Wednesday 29 October 2014


I wrote a blog post on smoothing here and here. I'd like to add another post on this topic. The BBC presenter Shari Vahl on the 28th of this month in the BBC Radio 4 programme You & Yours said:

Shari Vahl (credit: RadioTimes)
In 2015 the Care Act will merge health and social care in the biggest reform of its kind in sixty years.
Paul Carley believes he can hear a difference between the two versions of the word care. He writes (on Facebook):
The first 'care' has the [ɛə] variant (though not by any means the most extensive off-glide), the second has the [ɛː] variant.
I listend to the two words myself several times: I can convince myself to hear an offglide in the first version, but then after a while I am certain it's a monophthongal [ɛː] just like in the second version. This is not unusual if and when the differences (should they exist) are so minute and if it's a sound track most likely compressed in quality for the purposes of the internet.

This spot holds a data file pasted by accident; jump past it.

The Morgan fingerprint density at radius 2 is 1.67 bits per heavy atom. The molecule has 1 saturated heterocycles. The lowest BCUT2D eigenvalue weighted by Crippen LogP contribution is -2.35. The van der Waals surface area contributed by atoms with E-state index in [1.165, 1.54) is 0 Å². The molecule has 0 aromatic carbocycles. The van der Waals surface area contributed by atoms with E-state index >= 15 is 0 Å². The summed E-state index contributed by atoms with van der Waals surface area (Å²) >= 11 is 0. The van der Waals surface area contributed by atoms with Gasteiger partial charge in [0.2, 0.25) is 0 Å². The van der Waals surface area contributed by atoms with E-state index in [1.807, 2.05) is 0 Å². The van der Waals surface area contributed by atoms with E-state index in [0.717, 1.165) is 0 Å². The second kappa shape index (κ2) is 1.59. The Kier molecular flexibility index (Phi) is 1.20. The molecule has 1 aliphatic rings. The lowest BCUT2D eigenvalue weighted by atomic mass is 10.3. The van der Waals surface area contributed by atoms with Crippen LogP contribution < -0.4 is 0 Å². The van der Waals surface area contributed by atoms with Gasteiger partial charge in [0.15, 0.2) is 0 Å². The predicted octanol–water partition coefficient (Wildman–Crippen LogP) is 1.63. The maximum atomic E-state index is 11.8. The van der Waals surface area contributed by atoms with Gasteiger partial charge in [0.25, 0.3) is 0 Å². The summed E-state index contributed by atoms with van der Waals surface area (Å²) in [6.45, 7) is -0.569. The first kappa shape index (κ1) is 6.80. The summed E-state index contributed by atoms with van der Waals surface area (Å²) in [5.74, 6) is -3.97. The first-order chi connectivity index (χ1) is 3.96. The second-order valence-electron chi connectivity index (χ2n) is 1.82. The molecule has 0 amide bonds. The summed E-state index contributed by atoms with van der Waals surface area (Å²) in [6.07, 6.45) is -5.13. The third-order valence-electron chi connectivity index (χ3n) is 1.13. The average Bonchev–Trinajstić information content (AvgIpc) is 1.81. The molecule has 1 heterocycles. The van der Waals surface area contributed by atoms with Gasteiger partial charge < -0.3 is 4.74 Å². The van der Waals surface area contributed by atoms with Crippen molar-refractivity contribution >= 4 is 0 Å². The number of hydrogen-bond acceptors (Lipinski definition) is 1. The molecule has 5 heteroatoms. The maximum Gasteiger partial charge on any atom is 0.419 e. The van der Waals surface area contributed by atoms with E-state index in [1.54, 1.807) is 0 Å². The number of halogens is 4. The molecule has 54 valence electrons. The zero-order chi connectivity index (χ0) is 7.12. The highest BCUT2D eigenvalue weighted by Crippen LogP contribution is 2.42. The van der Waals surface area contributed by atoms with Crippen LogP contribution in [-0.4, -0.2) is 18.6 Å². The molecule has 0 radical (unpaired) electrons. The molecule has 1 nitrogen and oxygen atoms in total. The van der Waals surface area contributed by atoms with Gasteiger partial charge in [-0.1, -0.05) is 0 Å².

Listen for yourselves (you're going to hear Care1 and care2 in a row, first at normal speed and then slowed down by 30 per cent):

Even slowing down the playback speed doesn't convince me thoroughly.
Next I looked at the spectrograms:
care1 (= Care Act)

Not much of a difference, is there?


  1. My first impression was that the two "cares" had the [ɛə] variant. Then it seemed to me that the second one was [ɛː] but only after listening to it while thinking of a monophthong – I'm tempted to resort to the phantom theory.

  2. Emilio, the first one is the one I'm not so sure about: The second formant has a bit of a fall at the end, but then the speakers voice goes down.

    1. I must say I'm a bit confused. I think I find both examples similar to this:

      and quite different from this:

  3. Stretching the topic a little bit--

    Between the traditional diphthong group [ɪə] and [ɛə] and the monophthong group [ɪ:] and [ɛ:], I think there's an intermediate "inglide" stage: [ɪᵻ~ɪɘ] and [ɛɐ~æɐ], i.e., gliding toward inner tongue positions without involving opening or closing that centering glides do. That, I think, is what we've hearing most often from British English speakers since the latter half of the last century, but then I'm only an EFL learner.

  4. I can't help feeling that the picture is of Winifred Robinson and not Shari Vahl. They seem to get a bit tangled up in Google image searches. Who was the actual speaker?